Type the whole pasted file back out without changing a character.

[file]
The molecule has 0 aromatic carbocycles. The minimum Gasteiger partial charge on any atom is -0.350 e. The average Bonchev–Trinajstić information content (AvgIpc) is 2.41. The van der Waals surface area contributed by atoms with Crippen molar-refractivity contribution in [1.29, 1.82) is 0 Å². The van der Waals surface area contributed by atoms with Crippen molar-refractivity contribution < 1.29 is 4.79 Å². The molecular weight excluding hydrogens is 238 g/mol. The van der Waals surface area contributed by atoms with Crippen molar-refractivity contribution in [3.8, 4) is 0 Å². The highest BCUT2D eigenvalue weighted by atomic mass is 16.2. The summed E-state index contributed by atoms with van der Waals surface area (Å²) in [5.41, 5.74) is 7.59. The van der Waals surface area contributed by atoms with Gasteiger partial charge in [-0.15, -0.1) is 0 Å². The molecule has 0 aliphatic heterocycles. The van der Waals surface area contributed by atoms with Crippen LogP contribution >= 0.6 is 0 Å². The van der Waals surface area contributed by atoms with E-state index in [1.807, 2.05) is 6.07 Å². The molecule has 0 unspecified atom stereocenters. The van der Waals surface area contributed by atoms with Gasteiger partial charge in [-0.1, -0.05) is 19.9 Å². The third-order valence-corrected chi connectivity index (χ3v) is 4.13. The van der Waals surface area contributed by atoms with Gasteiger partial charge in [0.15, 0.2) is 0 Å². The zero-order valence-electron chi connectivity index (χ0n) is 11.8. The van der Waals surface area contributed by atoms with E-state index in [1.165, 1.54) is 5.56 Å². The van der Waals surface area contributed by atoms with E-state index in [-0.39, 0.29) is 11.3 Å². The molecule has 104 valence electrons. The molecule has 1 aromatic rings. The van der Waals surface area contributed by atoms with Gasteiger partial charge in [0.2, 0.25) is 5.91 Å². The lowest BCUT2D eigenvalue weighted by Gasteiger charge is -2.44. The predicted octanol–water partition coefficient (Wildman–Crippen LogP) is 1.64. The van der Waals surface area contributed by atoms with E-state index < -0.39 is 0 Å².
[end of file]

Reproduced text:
The molecule has 0 aromatic carbocycles. The minimum Gasteiger partial charge on any atom is -0.350 e. The average Bonchev–Trinajstić information content (AvgIpc) is 2.41. The van der Waals surface area contributed by atoms with Crippen molar-refractivity contribution in [1.29, 1.82) is 0 Å². The van der Waals surface area contributed by atoms with Crippen molar-refractivity contribution < 1.29 is 4.79 Å². The molecular weight excluding hydrogens is 238 g/mol. The van der Waals surface area contributed by atoms with Crippen molar-refractivity contribution in [3.8, 4) is 0 Å². The highest BCUT2D eigenvalue weighted by atomic mass is 16.2. The summed E-state index contributed by atoms with van der Waals surface area (Å²) in [5.41, 5.74) is 7.59. The van der Waals surface area contributed by atoms with Gasteiger partial charge in [-0.15, -0.1) is 0 Å². The molecule has 0 aliphatic heterocycles. The van der Waals surface area contributed by atoms with Crippen LogP contribution >= 0.6 is 0 Å². The van der Waals surface area contributed by atoms with E-state index in [1.807, 2.05) is 6.07 Å². The molecule has 0 unspecified atom stereocenters. The van der Waals surface area contributed by atoms with Gasteiger partial charge in [-0.1, -0.05) is 19.9 Å². The third-order valence-corrected chi connectivity index (χ3v) is 4.13. The van der Waals surface area contributed by atoms with Gasteiger partial charge in [0.15, 0.2) is 0 Å². The zero-order valence-electron chi connectivity index (χ0n) is 11.8. The van der Waals surface area contributed by atoms with E-state index in [1.165, 1.54) is 5.56 Å². The van der Waals surface area contributed by atoms with E-state index in [-0.39, 0.29) is 11.3 Å². The molecule has 104 valence electrons. The molecule has 1 aromatic rings. The van der Waals surface area contributed by atoms with Gasteiger partial charge in [0.2, 0.25) is 5.91 Å². The lowest BCUT2D eigenvalue weighted by Gasteiger charge is -2.44. The predicted octanol–water partition coefficient (Wildman–Crippen LogP) is 1.64. The van der Waals surface area contributed by atoms with E-state index < -0.39 is 0 Å².